Do, who died Saturday in Ho Chi Minh City, was the top-ranking leader of the banned Unified Buddhist Church of Vietnam, which has constantly tangled with the government over issues of religious freedom and human rights.
He suffered for many years from diabetes, a heart condition and high blood pressure, said the International Buddhist Information Bureau in Paris, which speaks for the outlawed church and announced the death.
Do was nominated for the Nobel Peace Prize and received several awards for his activism, including the Rafto Prize for Human Rights and the Hellman/Hammett award, which the New York-based group Human Rights Watch gives to writers for courage in the face of political persecution.
“People are very afraid of the government … Only I dare to say what I want to say. That is why they are afraid of me,” Do said in a rare 2003 interview.
Even as Vietnam has embraced economic liberalization and free markets, its political system remains firmly under the control of the Communist government.
Do said that freedom, democracy and human rights “are more important than economic development” and without them “we cannot make any progress in the real sense.”
He had been under near constant surveillance for years at his home at the Thanh Minh Zen Monastery in Ho Chi Minh City, where according to his supporters he organized microcredit programs and flood relief campaigns while coordinating provincial committees of his outlawed church.
According to the International Buddhist Information Bureau, he had been deprived of all means of communicating independently for the past year after he moved to the city’s Tu Hieu Pagoda, after being sent out of Thanh Minh Zen Monastery and briefly living in northern Vietnam.
“The people who looked after him confiscated his cellphone and prevented his personal assistant from visiting him,” the Paris-based support group said in an email.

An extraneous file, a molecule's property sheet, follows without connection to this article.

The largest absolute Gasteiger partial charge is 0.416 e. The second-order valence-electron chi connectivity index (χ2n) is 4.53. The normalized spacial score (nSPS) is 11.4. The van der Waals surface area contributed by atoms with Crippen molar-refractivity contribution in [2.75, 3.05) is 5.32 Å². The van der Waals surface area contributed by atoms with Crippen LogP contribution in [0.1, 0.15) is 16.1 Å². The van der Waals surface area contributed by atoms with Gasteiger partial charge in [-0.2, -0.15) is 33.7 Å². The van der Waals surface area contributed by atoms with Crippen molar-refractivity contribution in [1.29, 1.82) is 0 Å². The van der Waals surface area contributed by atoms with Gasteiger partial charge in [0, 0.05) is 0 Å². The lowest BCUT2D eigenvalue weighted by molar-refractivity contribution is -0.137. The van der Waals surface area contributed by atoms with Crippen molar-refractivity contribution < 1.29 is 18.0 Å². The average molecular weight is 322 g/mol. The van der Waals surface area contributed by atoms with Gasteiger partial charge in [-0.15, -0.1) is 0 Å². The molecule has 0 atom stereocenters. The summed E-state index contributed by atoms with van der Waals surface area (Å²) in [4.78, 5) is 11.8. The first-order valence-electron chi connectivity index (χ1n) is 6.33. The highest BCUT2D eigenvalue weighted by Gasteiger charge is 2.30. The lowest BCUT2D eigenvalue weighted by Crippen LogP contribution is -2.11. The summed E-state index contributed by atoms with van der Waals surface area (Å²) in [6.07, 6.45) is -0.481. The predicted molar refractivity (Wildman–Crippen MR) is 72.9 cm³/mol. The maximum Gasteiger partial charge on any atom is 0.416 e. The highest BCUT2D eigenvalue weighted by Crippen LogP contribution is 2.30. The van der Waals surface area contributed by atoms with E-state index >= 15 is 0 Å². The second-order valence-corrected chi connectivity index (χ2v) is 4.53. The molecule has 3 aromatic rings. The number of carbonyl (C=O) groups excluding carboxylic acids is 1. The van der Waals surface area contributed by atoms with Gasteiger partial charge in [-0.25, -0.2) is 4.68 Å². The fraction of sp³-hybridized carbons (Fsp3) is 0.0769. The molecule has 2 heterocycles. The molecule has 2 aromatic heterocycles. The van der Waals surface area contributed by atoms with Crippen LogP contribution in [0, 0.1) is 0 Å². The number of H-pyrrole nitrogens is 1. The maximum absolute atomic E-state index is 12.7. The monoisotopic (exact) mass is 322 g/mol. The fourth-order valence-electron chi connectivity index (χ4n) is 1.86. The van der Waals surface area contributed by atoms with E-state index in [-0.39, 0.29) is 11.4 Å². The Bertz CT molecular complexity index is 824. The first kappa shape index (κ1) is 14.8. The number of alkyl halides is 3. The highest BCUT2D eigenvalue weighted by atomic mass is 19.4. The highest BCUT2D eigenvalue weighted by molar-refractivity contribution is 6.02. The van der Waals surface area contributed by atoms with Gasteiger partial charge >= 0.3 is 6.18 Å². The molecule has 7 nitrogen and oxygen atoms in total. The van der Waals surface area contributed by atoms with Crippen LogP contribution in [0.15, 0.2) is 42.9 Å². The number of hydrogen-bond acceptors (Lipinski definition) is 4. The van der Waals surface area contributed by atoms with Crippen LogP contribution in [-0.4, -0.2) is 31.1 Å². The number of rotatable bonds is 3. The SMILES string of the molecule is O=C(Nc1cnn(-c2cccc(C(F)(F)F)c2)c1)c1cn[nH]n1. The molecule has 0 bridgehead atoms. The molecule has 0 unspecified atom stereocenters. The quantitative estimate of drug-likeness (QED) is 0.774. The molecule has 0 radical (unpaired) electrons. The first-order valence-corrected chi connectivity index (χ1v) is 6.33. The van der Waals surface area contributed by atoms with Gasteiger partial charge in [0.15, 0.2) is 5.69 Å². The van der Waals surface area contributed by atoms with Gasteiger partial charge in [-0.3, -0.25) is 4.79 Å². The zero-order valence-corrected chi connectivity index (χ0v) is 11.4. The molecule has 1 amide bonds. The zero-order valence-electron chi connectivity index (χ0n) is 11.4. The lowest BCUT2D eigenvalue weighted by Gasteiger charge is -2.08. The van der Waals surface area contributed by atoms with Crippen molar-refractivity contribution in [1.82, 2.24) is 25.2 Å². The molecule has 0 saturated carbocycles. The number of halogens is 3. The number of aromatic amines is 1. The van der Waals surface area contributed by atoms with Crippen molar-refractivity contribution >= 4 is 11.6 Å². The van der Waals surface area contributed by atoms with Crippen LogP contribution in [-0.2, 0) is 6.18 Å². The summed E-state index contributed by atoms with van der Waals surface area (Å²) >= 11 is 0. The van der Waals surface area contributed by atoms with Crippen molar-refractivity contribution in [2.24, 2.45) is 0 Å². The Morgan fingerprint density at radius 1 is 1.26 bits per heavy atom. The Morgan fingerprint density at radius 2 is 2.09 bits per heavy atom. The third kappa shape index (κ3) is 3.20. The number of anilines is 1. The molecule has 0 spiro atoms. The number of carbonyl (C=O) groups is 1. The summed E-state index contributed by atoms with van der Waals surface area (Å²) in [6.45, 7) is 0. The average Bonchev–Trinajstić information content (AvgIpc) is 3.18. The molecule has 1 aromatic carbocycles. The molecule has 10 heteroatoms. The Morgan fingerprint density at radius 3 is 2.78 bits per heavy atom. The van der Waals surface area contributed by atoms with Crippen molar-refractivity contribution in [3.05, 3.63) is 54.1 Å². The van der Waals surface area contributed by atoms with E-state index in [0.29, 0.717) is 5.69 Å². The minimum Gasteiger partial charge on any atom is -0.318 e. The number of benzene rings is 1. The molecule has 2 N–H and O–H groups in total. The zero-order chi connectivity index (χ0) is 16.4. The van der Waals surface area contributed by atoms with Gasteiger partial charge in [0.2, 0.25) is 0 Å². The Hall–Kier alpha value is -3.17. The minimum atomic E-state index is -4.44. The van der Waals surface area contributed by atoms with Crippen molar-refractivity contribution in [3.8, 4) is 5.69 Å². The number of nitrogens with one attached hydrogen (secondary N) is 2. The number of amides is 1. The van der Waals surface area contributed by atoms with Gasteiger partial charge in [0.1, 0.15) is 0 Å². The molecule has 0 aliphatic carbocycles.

Buddhism is the primary religion among fast-growing Vietnam’s 98 million people, although there are also millions of Christians. The government has become more tolerant of public worship in recent years, but allows only a handful of officially approved religious groups.
Do was born Dang Phuc Tue in northern Thai Binh province on Nov. 27, 1928. His defiance of repressive governments predates the 1975 Communist takeover of U.S.-backed South Vietnam and the former Saigon, now Ho Chi Minh City. He was first imprisoned in 1963 under Catholic leader Ngo Dinh Diem, and after Vietnam was reunified he protested against its ruling Communists.
After his 1977 arrest on charges of “undermining national solidarity” and conducting “anti-revolutionary activities,” Do endured nearly two years of solitary confinement in a roughly three-by-six-foot prison cell, gazing through a window the size of his hand until international pressure forced his release, his supporters say.
In 1981, the government created the Communist Party-controlled Vietnam Buddhist Church and forced Do into internal exile in northern Thai Binh province. Do was later offered the leadership of the official church, his supporters say, but he refused and in 1992 fled to Ho Chi Minh City.
In 1995, he was sentenced to five years in prison on charges that included sending two faxes to overseas Buddhists accusing the government of obstructing a church-sponsored flood relief mission. International pressure led to his early release in 1998, but he was again placed under house arrest in 2001.
Although Do was officially freed two years later, a 2005 report by the U.N. Working Group on Arbitrary Detention cited an unnamed source as saying restrictions on Do were “equivalent to detention.”
Over the years Vietnam denied accusations that it placed Do and a former leader of the Unified Buddhist Church of Vietnam, the late Thich Huyen Quang, under house arrest. They “lead normal lives” at their respective monasteries, Foreign Ministry spokesman Le Dung said in 2005.
The United States Commission on International Religious Freedom, an independent group established by the U.S. Congress, called Do’s death “an incredible loss for the people of Vietnam.”
“With his quiet strength and grace, he fought for decades to preserve and promote religious freedom in Vietnam,” Commissioner Anurima Bhargava said in a statement issued by the group.